Our recent election cycle witnessed the proliferation of a new term — the “alt-right,” or alternative right — that has created problems for journalists: does this name accurately reflect the group’s intent?
Research has shown the importance attached to names by which individuals and groups label themselves and others. Sociologist Howard Becker introduced the labeling theory in his book “Outsiders” (1963), in which he explained how labeling works when applied to deviant behavior. Deviance, he said, comes from rules that societies make regarding behavior; when someone breaks those rules, they are labeled “deviant.” That label, however, creates a self-fulfilling prophesy; “instead of the deviant motives leading to the deviant behavior, it is the other way around, the deviant behavior in time produces the deviant motivation.”
Similarly, names and labels matter to groups. Henri Tajfel and John Turner published “An integrative theory of intergroup conflict” (1979); this initiated social identity theory, which asserts that people strive to belong with others, creating the us/them in-groups/out-groups. For identification purposes, these give rise to social comparisons in which group members speak of themselves in positive terms and of others in negative terms. This preserves the in-group’s self-esteem.
At the intersection of self-identification and labels, however, media writers make naming choices that can elicit charges of “media bias” or “normalizing unacceptable behaviors.” An unbiased reporter, for example, would not say the Planned Parenthood argument is “pro-life” versus “pro-abortion”; that would constitute framing the issue to favor one side. Similarly, many argue that labeling teen rape as simply “boys being boys” normalizes criminal behavior.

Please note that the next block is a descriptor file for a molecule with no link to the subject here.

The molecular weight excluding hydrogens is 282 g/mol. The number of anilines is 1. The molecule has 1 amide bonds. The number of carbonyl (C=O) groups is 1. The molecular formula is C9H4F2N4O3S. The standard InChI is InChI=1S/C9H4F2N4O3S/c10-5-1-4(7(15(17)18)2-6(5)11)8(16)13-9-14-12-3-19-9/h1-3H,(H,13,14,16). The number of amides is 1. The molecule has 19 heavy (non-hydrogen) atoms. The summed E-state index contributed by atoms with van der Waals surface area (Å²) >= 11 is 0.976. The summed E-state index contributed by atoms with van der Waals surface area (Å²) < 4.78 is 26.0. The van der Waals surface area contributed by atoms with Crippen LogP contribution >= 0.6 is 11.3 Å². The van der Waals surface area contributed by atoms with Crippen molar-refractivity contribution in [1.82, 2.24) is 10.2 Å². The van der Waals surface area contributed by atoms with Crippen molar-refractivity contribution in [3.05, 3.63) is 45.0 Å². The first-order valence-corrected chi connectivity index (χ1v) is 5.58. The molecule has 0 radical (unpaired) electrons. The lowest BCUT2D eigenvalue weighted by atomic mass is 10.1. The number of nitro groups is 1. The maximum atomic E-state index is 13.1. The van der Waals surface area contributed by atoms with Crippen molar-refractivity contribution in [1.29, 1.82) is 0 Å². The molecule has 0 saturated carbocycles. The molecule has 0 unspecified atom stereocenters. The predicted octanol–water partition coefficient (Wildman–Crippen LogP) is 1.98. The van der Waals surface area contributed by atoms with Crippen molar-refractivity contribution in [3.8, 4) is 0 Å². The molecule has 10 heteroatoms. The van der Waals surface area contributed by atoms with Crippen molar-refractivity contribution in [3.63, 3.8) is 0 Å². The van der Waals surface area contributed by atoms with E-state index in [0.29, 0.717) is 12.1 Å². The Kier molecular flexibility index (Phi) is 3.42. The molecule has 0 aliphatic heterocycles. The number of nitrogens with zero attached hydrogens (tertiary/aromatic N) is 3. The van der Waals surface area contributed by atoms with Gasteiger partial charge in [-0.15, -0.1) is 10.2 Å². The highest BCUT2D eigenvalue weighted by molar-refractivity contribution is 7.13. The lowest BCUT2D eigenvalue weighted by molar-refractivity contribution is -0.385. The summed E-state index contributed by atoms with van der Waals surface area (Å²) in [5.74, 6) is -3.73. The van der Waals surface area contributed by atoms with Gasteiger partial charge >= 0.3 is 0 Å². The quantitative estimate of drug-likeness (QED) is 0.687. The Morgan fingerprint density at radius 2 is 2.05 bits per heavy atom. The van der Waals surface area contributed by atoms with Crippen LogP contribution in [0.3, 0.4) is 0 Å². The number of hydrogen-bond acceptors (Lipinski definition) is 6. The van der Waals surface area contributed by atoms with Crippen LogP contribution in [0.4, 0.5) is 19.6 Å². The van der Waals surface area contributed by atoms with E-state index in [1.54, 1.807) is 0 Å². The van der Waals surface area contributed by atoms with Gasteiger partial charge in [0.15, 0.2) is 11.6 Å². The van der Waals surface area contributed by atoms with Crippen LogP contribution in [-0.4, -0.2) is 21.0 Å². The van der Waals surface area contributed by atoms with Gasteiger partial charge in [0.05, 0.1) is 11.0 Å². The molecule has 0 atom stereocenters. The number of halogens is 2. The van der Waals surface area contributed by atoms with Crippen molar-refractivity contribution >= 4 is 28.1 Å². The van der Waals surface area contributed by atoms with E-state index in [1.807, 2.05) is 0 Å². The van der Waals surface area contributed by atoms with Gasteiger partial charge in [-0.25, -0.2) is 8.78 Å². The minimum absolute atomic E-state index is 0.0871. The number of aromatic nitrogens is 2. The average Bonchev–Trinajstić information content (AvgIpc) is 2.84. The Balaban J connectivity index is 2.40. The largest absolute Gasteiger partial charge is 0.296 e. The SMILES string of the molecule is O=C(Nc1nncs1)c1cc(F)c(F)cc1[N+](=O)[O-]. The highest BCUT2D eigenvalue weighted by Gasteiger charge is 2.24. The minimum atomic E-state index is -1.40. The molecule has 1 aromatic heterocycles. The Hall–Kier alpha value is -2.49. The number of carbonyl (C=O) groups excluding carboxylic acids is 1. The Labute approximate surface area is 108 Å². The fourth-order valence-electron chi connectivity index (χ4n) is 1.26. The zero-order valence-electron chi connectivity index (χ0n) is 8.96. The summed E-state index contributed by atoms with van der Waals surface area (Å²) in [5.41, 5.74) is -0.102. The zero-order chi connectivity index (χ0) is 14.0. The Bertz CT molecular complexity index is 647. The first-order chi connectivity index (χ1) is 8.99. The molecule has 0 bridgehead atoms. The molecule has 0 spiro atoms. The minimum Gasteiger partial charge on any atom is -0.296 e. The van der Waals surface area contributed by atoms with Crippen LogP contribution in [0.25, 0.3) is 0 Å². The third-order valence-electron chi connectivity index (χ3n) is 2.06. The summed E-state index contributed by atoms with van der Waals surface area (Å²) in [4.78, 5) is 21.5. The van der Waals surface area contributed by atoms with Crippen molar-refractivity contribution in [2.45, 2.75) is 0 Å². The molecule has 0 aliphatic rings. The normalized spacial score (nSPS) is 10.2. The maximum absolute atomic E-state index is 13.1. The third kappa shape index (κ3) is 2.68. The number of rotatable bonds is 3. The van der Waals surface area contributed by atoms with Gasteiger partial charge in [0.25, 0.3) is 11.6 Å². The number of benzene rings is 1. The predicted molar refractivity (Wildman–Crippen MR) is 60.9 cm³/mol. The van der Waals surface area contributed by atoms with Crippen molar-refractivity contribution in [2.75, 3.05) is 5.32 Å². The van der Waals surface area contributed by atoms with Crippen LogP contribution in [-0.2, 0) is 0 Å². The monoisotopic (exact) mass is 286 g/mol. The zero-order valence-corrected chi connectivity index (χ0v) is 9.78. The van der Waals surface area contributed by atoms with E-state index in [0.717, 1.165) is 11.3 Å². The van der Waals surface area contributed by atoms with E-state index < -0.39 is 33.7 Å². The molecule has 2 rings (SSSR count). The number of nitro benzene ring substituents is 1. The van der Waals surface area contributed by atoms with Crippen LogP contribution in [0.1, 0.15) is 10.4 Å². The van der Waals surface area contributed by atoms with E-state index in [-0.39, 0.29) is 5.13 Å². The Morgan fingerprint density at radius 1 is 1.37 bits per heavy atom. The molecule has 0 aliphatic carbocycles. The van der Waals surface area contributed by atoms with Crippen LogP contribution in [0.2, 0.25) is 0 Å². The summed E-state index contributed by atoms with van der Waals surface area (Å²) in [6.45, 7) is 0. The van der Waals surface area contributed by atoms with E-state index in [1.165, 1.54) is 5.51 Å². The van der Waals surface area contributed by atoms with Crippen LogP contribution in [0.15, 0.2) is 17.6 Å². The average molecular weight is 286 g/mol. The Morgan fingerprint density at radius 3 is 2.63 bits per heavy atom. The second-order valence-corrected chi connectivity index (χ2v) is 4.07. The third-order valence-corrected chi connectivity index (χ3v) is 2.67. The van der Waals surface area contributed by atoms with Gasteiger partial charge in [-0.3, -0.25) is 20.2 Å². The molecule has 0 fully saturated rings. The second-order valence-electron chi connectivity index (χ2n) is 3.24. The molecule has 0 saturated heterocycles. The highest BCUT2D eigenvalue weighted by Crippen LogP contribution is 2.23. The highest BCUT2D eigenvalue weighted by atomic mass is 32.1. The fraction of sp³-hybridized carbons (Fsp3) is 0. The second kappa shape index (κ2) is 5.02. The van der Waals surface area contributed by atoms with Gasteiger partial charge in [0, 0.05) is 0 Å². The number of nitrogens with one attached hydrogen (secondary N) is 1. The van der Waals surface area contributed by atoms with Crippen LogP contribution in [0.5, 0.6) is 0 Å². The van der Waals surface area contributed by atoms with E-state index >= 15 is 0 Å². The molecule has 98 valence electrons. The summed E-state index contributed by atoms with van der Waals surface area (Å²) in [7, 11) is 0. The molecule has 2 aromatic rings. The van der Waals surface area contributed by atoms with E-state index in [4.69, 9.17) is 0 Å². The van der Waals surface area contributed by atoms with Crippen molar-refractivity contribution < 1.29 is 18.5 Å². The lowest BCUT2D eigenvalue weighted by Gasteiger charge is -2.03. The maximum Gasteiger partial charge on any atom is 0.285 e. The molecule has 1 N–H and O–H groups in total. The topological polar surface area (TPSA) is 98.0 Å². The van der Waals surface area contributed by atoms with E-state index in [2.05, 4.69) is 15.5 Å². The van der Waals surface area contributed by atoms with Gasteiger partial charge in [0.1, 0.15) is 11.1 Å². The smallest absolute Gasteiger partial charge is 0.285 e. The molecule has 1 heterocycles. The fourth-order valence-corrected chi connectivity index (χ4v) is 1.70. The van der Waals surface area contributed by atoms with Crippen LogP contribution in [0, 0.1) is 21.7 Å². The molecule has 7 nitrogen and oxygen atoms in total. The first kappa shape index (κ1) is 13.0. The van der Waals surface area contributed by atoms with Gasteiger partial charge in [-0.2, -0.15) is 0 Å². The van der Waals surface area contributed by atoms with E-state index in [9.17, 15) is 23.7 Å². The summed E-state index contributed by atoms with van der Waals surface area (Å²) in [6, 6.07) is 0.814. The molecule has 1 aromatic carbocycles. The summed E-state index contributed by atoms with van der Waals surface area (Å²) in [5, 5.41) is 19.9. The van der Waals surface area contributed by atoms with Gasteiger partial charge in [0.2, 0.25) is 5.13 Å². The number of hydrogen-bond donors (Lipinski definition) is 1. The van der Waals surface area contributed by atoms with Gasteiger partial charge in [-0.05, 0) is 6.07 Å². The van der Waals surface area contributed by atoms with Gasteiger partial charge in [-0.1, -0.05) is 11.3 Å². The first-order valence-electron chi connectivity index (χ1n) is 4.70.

The term “alt-right” falls in this territory. Ultra-conservative pundit Richard Spencer employed this term as early as August 2008 in “Taki’s Magazine,” and in 2010 founded the site AlternativeRight.com, published by his National Policy Institute, which is “dedicated to the heritage, identity, and future of European people in the United States, and around the world.” The “alt-right” comprises, in part, white nationalist and anti-Semitic members; Allum Bokhari and Milo Yiannopoulos outlined the movement’s membership in a March 2016 Breitbart.com article that offered no quantifiable evidence but apparently was based on conversations with group members.
By February 2016, when white supremacists had begun speaking publicly about campaign issues, the national organizer for the Knights Party told a Washington Post reporter that with the proliferation of Trump headlines in mainstream newspapers, the candidate had “become a great outreach tool, providing separatists with an easy way to start a conversation about issues that are important to the dying white supremacist movement.” By late March 2016 people were asking whether Trump’s supporters should be called “neo-Nazis” and “white supremacists” instead of “alt-right,” which some considered a euphemism?
As the summer progressed, media attempted to define the movement. At the end of August, the people whom Washington Post reporter Caitlin Dewey referred to as “The ordinary Internet foot soldiers of the alt-right” were “attempting to explain themselves” on Twitter by using the hashtag #AltRightMeans.